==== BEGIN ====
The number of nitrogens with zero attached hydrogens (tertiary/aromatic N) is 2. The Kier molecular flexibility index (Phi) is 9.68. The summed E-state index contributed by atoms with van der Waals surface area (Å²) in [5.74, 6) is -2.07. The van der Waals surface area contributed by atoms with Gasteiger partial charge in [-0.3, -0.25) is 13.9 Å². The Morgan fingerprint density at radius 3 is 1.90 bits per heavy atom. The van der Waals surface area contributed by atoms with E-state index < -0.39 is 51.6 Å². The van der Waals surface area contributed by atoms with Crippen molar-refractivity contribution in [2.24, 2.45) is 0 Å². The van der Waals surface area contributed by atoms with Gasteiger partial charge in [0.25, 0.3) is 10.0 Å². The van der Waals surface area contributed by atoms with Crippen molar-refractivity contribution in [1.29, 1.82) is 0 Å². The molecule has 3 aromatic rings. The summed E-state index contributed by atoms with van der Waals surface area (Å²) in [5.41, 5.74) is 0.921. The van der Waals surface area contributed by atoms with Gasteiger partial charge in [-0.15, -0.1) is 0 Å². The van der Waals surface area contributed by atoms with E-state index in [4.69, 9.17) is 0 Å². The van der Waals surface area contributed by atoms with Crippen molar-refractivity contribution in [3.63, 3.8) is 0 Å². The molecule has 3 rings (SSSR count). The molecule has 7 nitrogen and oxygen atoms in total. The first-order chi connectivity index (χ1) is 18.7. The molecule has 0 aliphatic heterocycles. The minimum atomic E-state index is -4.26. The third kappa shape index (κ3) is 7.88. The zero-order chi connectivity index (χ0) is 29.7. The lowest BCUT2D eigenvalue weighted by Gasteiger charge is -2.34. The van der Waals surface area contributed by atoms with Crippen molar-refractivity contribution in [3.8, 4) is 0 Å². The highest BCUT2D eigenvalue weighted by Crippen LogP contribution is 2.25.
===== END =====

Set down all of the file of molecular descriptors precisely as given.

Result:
The number of nitrogens with zero attached hydrogens (tertiary/aromatic N) is 2. The Kier molecular flexibility index (Phi) is 9.68. The summed E-state index contributed by atoms with van der Waals surface area (Å²) in [5.74, 6) is -2.07. The van der Waals surface area contributed by atoms with Gasteiger partial charge in [-0.3, -0.25) is 13.9 Å². The Morgan fingerprint density at radius 3 is 1.90 bits per heavy atom. The van der Waals surface area contributed by atoms with E-state index < -0.39 is 51.6 Å². The van der Waals surface area contributed by atoms with Crippen molar-refractivity contribution in [2.24, 2.45) is 0 Å². The van der Waals surface area contributed by atoms with Gasteiger partial charge in [0.25, 0.3) is 10.0 Å². The van der Waals surface area contributed by atoms with Crippen molar-refractivity contribution in [1.29, 1.82) is 0 Å². The molecule has 3 aromatic rings. The summed E-state index contributed by atoms with van der Waals surface area (Å²) in [5.41, 5.74) is 0.921. The van der Waals surface area contributed by atoms with Gasteiger partial charge in [-0.15, -0.1) is 0 Å². The van der Waals surface area contributed by atoms with E-state index in [4.69, 9.17) is 0 Å². The van der Waals surface area contributed by atoms with Crippen molar-refractivity contribution in [3.63, 3.8) is 0 Å². The molecule has 3 rings (SSSR count). The molecule has 7 nitrogen and oxygen atoms in total. The first-order chi connectivity index (χ1) is 18.7. The molecule has 0 aliphatic heterocycles. The minimum atomic E-state index is -4.26. The third kappa shape index (κ3) is 7.88. The zero-order chi connectivity index (χ0) is 29.7. The lowest BCUT2D eigenvalue weighted by Gasteiger charge is -2.34. The van der Waals surface area contributed by atoms with Crippen molar-refractivity contribution in [3.8, 4) is 0 Å². The highest BCUT2D eigenvalue weighted by Crippen LogP contribution is 2.25.